It being almost foggy outside the shed was even more dimly lit than usual, so I started off trying to make something of the light coming through the door.

However, damp wool in near zero air leads to mist rising from the sheep creating an interesting visual effect. Not one that I found easy to convey. Switching from the standard zoom to the superzoom for the compression it afforded helped exaggerate the mist. That the lens forced the ISO value upwards was not a big deal as any loss of detail would not be noticed as the misty air had a softening effect. I started shooting into the light, but then shot with it to heighten the effect. Neither really provided anything I was happy with as pictures. But I have a better idea how to approach a similar situation in future. Bright coming through the slats might have been nice. But you still need something as a subject to make a picture worth looking at - no matter how attractive or evocative the light is.

As the day slowly warmed the sheep stopped steaming and, hoping that the the sun might make a late break for freedom I headed to the valley. The mist had all but gone and the sun was still in hiding. Thinking that higher ground might provide a better chance of either sun or mist that was where I went next. Driving to the pass I saw a quad bike rounding up a flock of sheep and managed to find a pull in. By the time I had parked up and walked down the track I was just too late to grab any pictures.There wasn't much daylight left to go wandering so I jumped back in the car and carried on.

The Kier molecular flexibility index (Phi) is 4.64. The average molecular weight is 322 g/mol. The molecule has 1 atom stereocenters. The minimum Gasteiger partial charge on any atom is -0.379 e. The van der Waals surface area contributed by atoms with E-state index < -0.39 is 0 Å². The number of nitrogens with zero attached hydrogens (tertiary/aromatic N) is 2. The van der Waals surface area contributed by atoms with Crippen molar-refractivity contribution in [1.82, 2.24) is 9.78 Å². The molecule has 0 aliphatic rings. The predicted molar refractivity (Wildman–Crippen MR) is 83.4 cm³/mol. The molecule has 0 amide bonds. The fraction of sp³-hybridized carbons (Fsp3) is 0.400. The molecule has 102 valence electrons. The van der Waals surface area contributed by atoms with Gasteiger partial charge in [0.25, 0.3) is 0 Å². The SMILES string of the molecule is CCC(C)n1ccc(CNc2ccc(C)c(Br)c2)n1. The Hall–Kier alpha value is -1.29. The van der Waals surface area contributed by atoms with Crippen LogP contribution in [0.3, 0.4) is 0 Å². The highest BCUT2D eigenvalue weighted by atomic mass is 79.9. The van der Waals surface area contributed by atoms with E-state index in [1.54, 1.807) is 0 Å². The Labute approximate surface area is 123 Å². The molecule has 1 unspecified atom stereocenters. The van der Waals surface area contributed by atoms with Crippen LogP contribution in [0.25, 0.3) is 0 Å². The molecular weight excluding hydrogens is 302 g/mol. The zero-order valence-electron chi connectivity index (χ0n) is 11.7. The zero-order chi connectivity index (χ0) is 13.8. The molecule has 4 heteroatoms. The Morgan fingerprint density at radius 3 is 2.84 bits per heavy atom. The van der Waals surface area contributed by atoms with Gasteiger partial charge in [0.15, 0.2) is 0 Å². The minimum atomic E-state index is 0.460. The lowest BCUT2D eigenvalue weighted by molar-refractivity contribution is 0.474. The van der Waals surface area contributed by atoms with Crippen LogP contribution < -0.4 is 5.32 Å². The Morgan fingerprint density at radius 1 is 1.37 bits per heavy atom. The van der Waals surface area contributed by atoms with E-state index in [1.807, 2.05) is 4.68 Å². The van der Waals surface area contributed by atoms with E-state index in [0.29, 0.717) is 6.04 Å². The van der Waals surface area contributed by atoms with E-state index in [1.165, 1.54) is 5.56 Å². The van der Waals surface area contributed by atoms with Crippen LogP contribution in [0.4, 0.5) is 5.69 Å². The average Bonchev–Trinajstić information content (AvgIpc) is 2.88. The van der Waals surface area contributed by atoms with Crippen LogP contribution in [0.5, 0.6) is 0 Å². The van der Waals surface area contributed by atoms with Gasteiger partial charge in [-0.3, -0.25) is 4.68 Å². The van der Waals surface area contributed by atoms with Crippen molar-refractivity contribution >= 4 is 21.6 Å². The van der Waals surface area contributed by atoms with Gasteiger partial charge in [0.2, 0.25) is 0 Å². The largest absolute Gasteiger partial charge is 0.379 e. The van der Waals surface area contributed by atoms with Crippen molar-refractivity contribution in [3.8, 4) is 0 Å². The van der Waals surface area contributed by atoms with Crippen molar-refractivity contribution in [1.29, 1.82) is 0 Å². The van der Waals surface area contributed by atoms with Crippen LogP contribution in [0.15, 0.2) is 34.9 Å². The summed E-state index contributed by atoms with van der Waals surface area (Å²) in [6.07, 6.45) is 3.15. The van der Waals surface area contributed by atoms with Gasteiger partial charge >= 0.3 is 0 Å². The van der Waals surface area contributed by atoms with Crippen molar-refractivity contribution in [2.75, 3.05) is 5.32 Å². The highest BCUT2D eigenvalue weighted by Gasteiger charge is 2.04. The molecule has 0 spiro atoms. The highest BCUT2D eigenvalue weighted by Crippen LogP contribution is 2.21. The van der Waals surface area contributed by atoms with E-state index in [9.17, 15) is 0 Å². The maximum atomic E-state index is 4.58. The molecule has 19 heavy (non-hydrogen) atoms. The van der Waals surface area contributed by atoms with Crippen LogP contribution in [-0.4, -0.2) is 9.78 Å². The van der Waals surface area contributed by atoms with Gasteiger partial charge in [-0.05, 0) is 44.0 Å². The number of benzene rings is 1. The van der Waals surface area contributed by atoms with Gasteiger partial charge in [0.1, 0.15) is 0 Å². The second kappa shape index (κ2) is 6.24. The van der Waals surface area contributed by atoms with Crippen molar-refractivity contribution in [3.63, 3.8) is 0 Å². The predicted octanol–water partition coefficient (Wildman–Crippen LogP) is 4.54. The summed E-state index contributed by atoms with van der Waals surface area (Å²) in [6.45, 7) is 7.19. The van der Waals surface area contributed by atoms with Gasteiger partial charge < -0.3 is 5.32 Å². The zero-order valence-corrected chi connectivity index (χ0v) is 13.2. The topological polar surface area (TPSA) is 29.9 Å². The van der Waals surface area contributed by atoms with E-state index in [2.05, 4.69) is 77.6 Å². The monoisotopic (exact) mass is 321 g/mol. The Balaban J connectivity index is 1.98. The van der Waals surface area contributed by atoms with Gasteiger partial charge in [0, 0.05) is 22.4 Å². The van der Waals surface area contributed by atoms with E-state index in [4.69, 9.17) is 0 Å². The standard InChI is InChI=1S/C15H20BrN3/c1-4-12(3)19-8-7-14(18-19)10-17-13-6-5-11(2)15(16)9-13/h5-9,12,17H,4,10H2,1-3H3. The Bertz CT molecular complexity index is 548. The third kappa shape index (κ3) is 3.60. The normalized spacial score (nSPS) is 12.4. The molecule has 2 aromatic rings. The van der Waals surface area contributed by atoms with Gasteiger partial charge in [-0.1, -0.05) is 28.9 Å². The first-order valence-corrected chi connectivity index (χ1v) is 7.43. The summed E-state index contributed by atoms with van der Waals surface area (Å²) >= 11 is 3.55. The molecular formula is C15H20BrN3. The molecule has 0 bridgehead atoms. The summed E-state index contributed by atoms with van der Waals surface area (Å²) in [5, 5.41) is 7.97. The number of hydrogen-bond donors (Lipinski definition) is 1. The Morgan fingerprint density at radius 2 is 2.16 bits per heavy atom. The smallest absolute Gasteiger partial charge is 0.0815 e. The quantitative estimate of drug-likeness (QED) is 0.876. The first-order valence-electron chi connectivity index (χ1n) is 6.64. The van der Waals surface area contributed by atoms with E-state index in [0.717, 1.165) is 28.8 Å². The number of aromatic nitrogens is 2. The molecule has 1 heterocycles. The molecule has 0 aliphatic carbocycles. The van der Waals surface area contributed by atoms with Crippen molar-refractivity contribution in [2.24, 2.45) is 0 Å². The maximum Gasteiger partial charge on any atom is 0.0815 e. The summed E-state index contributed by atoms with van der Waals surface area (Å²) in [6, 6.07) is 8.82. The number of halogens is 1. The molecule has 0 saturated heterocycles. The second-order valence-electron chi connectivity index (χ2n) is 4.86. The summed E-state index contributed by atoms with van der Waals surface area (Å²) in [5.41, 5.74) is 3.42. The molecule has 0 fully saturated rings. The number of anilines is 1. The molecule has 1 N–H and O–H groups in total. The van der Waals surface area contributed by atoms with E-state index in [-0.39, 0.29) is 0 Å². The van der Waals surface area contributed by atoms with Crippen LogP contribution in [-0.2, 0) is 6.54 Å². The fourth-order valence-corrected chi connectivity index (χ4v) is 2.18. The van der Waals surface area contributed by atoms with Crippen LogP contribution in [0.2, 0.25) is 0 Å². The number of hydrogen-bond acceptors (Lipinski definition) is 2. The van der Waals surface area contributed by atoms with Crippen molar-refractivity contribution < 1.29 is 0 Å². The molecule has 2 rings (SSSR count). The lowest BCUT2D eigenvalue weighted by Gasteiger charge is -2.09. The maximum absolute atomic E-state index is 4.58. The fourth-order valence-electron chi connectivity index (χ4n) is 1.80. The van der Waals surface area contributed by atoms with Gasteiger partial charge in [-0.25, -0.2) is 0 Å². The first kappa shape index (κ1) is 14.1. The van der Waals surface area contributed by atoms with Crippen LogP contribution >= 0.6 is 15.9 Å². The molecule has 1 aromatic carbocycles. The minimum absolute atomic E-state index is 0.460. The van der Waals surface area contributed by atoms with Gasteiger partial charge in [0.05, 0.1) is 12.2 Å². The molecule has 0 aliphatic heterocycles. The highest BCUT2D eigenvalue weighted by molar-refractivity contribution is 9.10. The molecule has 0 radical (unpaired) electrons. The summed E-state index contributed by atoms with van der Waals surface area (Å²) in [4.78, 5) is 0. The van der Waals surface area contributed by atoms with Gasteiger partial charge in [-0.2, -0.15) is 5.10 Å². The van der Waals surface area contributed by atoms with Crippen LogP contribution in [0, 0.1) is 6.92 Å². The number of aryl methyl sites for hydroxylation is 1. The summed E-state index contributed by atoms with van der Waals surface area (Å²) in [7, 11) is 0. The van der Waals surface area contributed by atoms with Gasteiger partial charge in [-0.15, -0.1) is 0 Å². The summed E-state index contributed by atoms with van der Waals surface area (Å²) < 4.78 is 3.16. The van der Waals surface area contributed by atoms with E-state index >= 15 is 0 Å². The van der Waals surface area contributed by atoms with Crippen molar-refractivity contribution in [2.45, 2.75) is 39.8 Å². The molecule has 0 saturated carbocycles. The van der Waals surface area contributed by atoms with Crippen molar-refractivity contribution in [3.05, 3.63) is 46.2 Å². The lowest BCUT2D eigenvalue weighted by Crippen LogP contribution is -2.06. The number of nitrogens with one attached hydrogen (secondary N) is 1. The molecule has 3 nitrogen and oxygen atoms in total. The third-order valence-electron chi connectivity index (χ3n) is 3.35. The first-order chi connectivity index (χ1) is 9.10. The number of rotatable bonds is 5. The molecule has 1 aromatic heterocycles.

I got where I was intending to park and seek out some sheepscapes. Which path to take? Up the road or along the path? I chose the path. I'd just crossed a bridge when I heard another quad and saw it enter the field to my right. Retracing my steps I arrived back at the road in time to see the sheep being driven away from me. Just out of range for a decent picture. Twice in a few minutes I'd missed out on some potential pictures for the files. Oh well.

I carried on walking up the road, past the barn the sheep were now in, and found nothing worth of a photograph. I did take a few frames, but they are long gone now. Time to head for home.